Intolerant Demands for Tolerance at Fort Riley

By Andy Andrews Published on June 7, 2016

I live in Orange Beach, Alabama. On a recent Saturday afternoon, there was an announced gathering of motorcycle enthusiasts. I did not attend. I didn’t write a letter about it. I didn’t threaten to sue the City of Orange Beach or the County Board of Supervisors. I just didn’t go.

I don’t ride motorcycles and am not particularly comfortable driving my car near someone who is, but I learned a long time ago that everyone is not like me. Even my children understand this simple fact of life. In fact, by the time they were in third grade, both boys were aware that other people were not required to think or act like them. That, they learned, was part of living in a free society and it was one of the reasons America was great.

Last week in Kansas, Ft. Riley had a Prayer Breakfast scheduled for June 6th. Then, they didn’t. The “why” is more than a bit unsettling.

Jerry Boykin was an original member of the Army’s elite fighting unit, Delta Force. Later in his lengthy career, he was awarded a third star to match the two he had already earned. At that point, General Boykin served for five years as our Deputy Undersecretary of Defense for Intelligence.

Today, Boykin is 68 years old. Long retired from the military, he was invited to speak at Ft. Riley’s Prayer Breakfast. General Boykin is — as one would hope a Prayer Breakfast speaker might be — a man of strong faith. Apparently, however, that faith is a bit too strong for some.

Several days ago, the Military Religious Freedom Foundation filed a protest with base leadership at Ft. Riley calling the old general “homophobic, Islamaphobic, and a fundamental Christian extremist.”

According to MRFF founder Mickey Weinstein, his organization received 131 complaints about General Boykin. Speaking to a reporter from the Army Times, Weinstein said, “I have clients of ours weeping on the phone.”

Seriously? Weeping? (Just wait until the whole “gnashing of teeth” thing is added.)

Anyway, get this: At the behest of 131 people — some of whom were apparently so shaken by the possible appearance of a retired man giving a speech — Ft. Riley folded like a cheap suit. Without weapons or even a threat of violence, 131 complainers went up against a 100,000 acre military installation with a population of more than 25,000 personnel. And it took them less than 24 hours to have General Boykin cancelled.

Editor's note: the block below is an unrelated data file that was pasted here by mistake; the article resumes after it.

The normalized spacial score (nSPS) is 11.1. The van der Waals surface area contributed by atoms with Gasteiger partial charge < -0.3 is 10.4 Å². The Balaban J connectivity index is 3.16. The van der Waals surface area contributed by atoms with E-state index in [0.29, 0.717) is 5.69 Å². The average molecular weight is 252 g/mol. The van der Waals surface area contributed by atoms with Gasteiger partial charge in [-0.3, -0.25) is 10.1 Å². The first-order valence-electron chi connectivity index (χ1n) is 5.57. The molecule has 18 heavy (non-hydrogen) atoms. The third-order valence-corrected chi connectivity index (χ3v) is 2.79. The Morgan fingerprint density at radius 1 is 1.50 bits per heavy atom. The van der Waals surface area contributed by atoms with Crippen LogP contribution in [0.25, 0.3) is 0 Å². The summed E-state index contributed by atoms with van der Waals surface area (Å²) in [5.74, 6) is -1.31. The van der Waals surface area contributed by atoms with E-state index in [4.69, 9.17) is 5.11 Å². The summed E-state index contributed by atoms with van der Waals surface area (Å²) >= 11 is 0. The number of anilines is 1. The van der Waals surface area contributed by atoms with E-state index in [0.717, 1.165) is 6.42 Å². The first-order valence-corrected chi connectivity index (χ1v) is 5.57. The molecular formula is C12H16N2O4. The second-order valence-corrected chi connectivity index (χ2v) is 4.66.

Ft. Riley announced the Prayer Breakfast would be rescheduled in the future with a different speaker. This decision was made before any of the Prayer Breakfast ticketholders even knew there was an issue. Was their opinion considered? Of course not.

I wish only to make this point: While it is obvious to many of us that the 131 who demand tolerance are themselves incredibly intolerant, we continue to be what they insist we are not — tolerant. And if we are not careful, we will tolerate the demise of most things we hold dear until common sense, too, becomes a rarity.

Need we remind ourselves that we are the majority? Or perhaps that doesn’t matter. After all, world history has shown again and again that societal disasters are almost always lead by a power mad minority of the population that has been enabled and encouraged by the apathy or disbelief of the majority.

Right now, today, we are providing a blueprint for future generations on exactly how a majority population allows itself to be bullied into submission. My friends, if we do not begin to stand up in large, visible, vocal numbers, that blueprint will yield for posterity the ugly details of America’s downfall. Sadly, our generation is in the process of proving how it is possible for a majority of otherwise rational and productive people to inadvertently yield their leadership to a small group they already know to be not only misguided, but destructive as well.

If we do not find the courage to change course quickly, someone, someday, will write the story of how between two and three hundred million people subsequently enabled a small number of intolerant people to steer everyone into a ditch.

The irony, of course, will be that it will all have been done in the name of tolerance.


Andy Andrews is New York Times bestselling author of The Traveler’s Gift, The Noticer, and How Do You Kill 11 Million People?

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